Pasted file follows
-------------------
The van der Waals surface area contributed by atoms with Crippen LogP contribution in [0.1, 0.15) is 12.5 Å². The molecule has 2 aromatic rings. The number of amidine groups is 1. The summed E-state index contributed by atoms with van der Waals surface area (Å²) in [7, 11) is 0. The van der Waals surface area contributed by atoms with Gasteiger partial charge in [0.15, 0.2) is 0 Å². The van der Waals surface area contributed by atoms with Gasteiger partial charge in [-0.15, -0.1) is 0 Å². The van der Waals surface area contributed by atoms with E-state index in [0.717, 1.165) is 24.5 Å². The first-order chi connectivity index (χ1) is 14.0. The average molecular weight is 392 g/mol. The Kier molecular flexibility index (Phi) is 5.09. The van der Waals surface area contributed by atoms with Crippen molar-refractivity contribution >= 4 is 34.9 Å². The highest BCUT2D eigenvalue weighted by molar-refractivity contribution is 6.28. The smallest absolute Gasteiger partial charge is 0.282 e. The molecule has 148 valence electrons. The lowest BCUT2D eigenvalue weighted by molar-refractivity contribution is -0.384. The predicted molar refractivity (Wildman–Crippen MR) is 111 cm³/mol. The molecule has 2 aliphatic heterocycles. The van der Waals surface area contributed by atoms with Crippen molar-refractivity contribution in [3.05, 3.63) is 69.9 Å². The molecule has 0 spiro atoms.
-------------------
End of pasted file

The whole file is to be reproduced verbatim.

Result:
The van der Waals surface area contributed by atoms with Crippen LogP contribution in [0.1, 0.15) is 12.5 Å². The molecule has 2 aromatic rings. The number of amidine groups is 1. The summed E-state index contributed by atoms with van der Waals surface area (Å²) in [7, 11) is 0. The van der Waals surface area contributed by atoms with Gasteiger partial charge in [0.15, 0.2) is 0 Å². The van der Waals surface area contributed by atoms with Gasteiger partial charge in [-0.15, -0.1) is 0 Å². The van der Waals surface area contributed by atoms with E-state index in [0.717, 1.165) is 24.5 Å². The first-order chi connectivity index (χ1) is 14.0. The average molecular weight is 392 g/mol. The Kier molecular flexibility index (Phi) is 5.09. The van der Waals surface area contributed by atoms with Crippen molar-refractivity contribution >= 4 is 34.9 Å². The highest BCUT2D eigenvalue weighted by molar-refractivity contribution is 6.28. The smallest absolute Gasteiger partial charge is 0.282 e. The molecule has 148 valence electrons. The lowest BCUT2D eigenvalue weighted by molar-refractivity contribution is -0.384. The predicted molar refractivity (Wildman–Crippen MR) is 111 cm³/mol. The molecule has 2 aliphatic heterocycles. The van der Waals surface area contributed by atoms with Crippen molar-refractivity contribution in [3.05, 3.63) is 69.9 Å². The molecule has 0 spiro atoms.